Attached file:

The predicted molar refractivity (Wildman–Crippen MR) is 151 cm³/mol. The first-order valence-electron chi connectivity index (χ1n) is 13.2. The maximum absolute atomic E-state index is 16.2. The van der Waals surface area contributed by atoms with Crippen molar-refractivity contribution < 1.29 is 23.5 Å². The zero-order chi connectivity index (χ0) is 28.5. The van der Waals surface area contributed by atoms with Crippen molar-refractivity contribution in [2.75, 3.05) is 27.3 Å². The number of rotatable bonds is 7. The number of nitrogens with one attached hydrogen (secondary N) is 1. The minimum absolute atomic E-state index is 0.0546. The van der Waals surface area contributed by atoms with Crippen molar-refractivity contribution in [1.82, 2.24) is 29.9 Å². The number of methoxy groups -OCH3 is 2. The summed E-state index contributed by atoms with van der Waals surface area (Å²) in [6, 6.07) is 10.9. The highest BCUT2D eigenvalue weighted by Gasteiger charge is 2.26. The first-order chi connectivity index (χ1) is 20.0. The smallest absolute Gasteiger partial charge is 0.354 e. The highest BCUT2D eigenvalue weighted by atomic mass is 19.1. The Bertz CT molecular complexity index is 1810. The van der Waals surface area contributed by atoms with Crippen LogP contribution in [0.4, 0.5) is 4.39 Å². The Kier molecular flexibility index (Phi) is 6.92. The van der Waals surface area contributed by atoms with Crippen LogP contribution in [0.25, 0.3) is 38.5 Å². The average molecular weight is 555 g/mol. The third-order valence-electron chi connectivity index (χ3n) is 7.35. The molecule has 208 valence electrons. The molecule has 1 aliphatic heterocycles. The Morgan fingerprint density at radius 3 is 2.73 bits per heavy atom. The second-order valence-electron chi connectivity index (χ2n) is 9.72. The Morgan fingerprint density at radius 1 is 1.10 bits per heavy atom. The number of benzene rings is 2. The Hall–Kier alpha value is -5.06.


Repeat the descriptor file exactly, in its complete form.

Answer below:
The predicted molar refractivity (Wildman–Crippen MR) is 151 cm³/mol. The first-order valence-electron chi connectivity index (χ1n) is 13.2. The maximum absolute atomic E-state index is 16.2. The van der Waals surface area contributed by atoms with Crippen molar-refractivity contribution < 1.29 is 23.5 Å². The zero-order chi connectivity index (χ0) is 28.5. The van der Waals surface area contributed by atoms with Crippen molar-refractivity contribution in [2.75, 3.05) is 27.3 Å². The number of rotatable bonds is 7. The number of nitrogens with one attached hydrogen (secondary N) is 1. The minimum absolute atomic E-state index is 0.0546. The van der Waals surface area contributed by atoms with Crippen molar-refractivity contribution in [1.82, 2.24) is 29.9 Å². The number of methoxy groups -OCH3 is 2. The summed E-state index contributed by atoms with van der Waals surface area (Å²) in [6, 6.07) is 10.9. The highest BCUT2D eigenvalue weighted by Gasteiger charge is 2.26. The first-order chi connectivity index (χ1) is 20.0. The smallest absolute Gasteiger partial charge is 0.354 e. The highest BCUT2D eigenvalue weighted by atomic mass is 19.1. The Bertz CT molecular complexity index is 1810. The van der Waals surface area contributed by atoms with Crippen LogP contribution in [0.4, 0.5) is 4.39 Å². The Kier molecular flexibility index (Phi) is 6.92. The van der Waals surface area contributed by atoms with Crippen LogP contribution in [0.25, 0.3) is 38.5 Å². The average molecular weight is 555 g/mol. The third-order valence-electron chi connectivity index (χ3n) is 7.35. The molecule has 208 valence electrons. The molecule has 1 aliphatic heterocycles. The Morgan fingerprint density at radius 3 is 2.73 bits per heavy atom. The second-order valence-electron chi connectivity index (χ2n) is 9.72. The Morgan fingerprint density at radius 1 is 1.10 bits per heavy atom. The number of benzene rings is 2. The Hall–Kier alpha value is -5.06.